“So, let’s say if tomorrow, which would be next year, we are facing the same issues, we would probably try to do the same exercise probably. But we will of course, now that we got together with the ATP, WTA and actually the confidence and the relation that we got throughout those difficult times was very positive. They will probably be the first people we will be talking to and we will have their support.”

Additionally, Forget said:I think it’s in best interest of everyone, players, WTA, ATP, the other tournaments, as well, and facing those big issues I think only – not only, but basically the bigger tournaments are the ones who can afford to still pay decent prize money, to pay with very, very little spectators and still maintain a good audience for television, which is sad. 

“But, you know, I think in those times the biggest tournaments can survive where a lot of other ones will face, I mean, probably more difficult issues. That’s why we have to be supportive as well with the ATP, to the smaller tournaments, as well. And we have quite a few in France that have been canceled.”

What they’re saying

• A week after winning the European Open in Antwerp, Belgium, for his second ATP 250 title of the year, Ugo Humbert of France admitted he doesn’t have any expectations in Paris this week. “Just really happy to be here, again. I really love this tournament. I’m looking for a good match against [Casper] Rudd. So, just happy to be here,” he said. Humbert plays Norway’s Ruud in the third match of the day from 11 a.m. on Court Central.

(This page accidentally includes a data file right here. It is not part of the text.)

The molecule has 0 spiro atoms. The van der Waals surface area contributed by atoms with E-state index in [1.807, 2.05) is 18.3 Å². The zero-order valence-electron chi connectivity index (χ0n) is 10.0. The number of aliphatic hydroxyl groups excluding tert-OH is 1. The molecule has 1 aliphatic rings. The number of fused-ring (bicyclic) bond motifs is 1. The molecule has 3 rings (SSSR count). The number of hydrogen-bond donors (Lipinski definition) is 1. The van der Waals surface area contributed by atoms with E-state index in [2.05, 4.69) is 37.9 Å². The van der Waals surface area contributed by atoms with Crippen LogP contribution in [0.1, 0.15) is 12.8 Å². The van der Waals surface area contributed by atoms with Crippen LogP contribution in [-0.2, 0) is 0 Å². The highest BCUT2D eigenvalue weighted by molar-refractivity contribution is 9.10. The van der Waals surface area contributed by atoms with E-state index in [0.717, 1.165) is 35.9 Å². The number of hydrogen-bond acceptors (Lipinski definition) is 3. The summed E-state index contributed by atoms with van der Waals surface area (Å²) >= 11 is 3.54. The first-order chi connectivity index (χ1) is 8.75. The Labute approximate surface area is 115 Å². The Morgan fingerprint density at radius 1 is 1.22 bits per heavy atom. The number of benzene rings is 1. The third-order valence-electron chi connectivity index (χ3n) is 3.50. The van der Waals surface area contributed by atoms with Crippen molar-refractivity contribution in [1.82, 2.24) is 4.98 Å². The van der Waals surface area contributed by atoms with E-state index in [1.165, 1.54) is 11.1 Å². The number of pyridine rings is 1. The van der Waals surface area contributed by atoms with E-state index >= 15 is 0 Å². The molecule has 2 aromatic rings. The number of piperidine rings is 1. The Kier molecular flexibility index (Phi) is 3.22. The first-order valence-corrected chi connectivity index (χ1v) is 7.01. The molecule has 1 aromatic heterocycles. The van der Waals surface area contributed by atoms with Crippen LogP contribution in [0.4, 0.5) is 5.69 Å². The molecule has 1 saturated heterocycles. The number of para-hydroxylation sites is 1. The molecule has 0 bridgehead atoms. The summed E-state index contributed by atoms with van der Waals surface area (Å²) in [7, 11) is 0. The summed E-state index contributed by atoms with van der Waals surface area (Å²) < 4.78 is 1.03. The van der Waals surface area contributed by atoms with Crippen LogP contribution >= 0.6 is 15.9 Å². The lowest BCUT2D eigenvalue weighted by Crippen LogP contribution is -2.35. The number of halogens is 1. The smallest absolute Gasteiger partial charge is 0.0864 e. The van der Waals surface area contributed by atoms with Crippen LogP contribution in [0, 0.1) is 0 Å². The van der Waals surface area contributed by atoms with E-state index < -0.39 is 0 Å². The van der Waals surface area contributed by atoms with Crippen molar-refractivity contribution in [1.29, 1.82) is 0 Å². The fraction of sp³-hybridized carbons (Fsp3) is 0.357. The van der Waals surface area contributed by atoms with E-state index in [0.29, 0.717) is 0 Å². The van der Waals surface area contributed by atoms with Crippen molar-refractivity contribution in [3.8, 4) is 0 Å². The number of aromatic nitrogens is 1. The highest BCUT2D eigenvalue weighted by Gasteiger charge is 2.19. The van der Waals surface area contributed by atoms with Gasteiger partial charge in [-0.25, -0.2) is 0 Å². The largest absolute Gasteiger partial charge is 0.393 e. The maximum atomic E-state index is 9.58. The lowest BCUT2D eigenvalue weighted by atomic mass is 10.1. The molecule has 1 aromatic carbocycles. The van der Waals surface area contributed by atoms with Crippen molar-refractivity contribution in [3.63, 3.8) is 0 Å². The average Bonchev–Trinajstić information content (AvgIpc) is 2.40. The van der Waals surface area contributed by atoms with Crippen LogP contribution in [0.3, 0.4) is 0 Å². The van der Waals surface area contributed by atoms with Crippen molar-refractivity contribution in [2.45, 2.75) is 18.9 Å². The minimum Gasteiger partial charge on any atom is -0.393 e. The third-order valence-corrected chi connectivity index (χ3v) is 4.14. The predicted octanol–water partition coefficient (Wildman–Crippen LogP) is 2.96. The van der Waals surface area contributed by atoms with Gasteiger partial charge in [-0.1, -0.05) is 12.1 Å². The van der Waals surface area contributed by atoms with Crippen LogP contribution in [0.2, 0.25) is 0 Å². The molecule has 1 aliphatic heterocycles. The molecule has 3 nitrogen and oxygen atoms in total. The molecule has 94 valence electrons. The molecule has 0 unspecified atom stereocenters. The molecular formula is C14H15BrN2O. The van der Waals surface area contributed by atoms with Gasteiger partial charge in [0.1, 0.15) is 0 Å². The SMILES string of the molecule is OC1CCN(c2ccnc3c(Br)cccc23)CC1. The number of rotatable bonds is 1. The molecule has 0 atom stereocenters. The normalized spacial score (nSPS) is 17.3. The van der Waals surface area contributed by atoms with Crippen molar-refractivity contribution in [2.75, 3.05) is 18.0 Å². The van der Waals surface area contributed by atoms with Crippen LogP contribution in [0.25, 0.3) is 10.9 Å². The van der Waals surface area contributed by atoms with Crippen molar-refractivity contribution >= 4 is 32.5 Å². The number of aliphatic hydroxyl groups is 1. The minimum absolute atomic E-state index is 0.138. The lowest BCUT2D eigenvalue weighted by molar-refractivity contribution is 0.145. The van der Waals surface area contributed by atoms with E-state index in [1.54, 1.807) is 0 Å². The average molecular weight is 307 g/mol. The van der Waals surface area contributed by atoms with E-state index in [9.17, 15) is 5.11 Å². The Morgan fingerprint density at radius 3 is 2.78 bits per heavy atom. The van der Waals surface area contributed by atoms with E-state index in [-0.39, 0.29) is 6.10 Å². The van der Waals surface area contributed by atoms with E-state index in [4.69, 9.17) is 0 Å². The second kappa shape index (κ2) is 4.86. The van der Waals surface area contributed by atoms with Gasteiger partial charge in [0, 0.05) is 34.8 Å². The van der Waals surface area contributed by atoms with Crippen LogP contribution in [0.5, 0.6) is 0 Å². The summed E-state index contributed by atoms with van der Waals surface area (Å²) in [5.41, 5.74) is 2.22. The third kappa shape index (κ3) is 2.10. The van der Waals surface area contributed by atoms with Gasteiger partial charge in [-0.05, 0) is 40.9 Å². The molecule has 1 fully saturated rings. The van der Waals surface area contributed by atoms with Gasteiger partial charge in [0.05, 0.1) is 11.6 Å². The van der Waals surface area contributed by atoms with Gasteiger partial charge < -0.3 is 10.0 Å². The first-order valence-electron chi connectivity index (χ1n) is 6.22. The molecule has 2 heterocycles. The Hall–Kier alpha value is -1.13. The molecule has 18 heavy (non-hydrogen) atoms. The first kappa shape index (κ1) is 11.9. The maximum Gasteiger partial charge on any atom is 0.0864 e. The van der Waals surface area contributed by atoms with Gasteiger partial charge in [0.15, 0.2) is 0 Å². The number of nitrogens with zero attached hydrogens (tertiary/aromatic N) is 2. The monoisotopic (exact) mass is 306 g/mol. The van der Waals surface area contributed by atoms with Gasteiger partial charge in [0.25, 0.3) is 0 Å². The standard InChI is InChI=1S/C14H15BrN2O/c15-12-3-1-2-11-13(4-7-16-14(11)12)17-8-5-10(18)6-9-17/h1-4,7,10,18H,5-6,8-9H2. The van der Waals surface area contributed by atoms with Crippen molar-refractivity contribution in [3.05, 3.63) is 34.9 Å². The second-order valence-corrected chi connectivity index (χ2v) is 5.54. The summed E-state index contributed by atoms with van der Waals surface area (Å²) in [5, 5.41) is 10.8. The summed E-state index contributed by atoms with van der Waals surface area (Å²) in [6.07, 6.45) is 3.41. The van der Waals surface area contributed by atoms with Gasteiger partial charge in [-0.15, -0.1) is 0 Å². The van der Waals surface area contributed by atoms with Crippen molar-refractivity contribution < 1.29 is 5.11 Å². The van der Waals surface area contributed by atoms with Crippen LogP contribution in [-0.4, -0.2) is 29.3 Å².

Stefanos Tsitsipas, the No. 2 seed this week, believes he has a better attitude this year than before. “I think this year my attitude has improved a lot. And also, my tranquility and how calm I am on the court have given me a lot of matches and also a lot of confidence in believing in myself when tough situations show up in the match,” he said. Tsitsipas, who has already clinched a berth in the Nitto ATP Finals in London, reached the round of 16 in Vienna before losing to Grigor Dimitrov. The World No. 5 rising Greek star was a semifinalist at Roland Garros.

• Since reaching the semifinals at the US Open, No. 3 seed Daniil Medvedev of Russia has experienced uneven results: Consecutive first-round losses on clay at Hamburg and Roland Garros and a second-round loss at St. Petersburg. He reached the quarterfinals in Vienna before losing to South Africa’s Kevin Anderson, whom he could face in the second round later this week. “I’m feeling not so bad. Of course, confidence could be a little bit higher when you go further in the tournaments. But physically and mentally, I feel ready for the end of the season,” he said.

“I don’t feel burned out. So, that’s the most important. Even though we can say maybe this season it’s tough to be burned out. We see a lot of withdrawals, a lot of tough moments from many guys. Me, I’m ready to fight and ready to show my best.”

Main draw rounded out with qualifiers and lucky losers

The final day of qualifying for the 56-player main draw concluded Sunday with seven qualifiers being slotted into the draw, led by No. 1 seed Marton Fucsovics of Hungary, who defeated No. 9 seed Vasek Pospisil of Canada, 4-6, 7-6 (3), 6-2. Fucsovics will face main draw No. 15 seed Borna Coric of Croatia in Monday’s opening match of the first round. Also, four lucky losers – Radu Albot of Moldova, Salvatore Caruso of Italy, Federico Coria of Argentina and Laslo Djere from Serbia – were added to the draw Sunday evening. All but Djere will be in action on Monday.

Monday’s order of play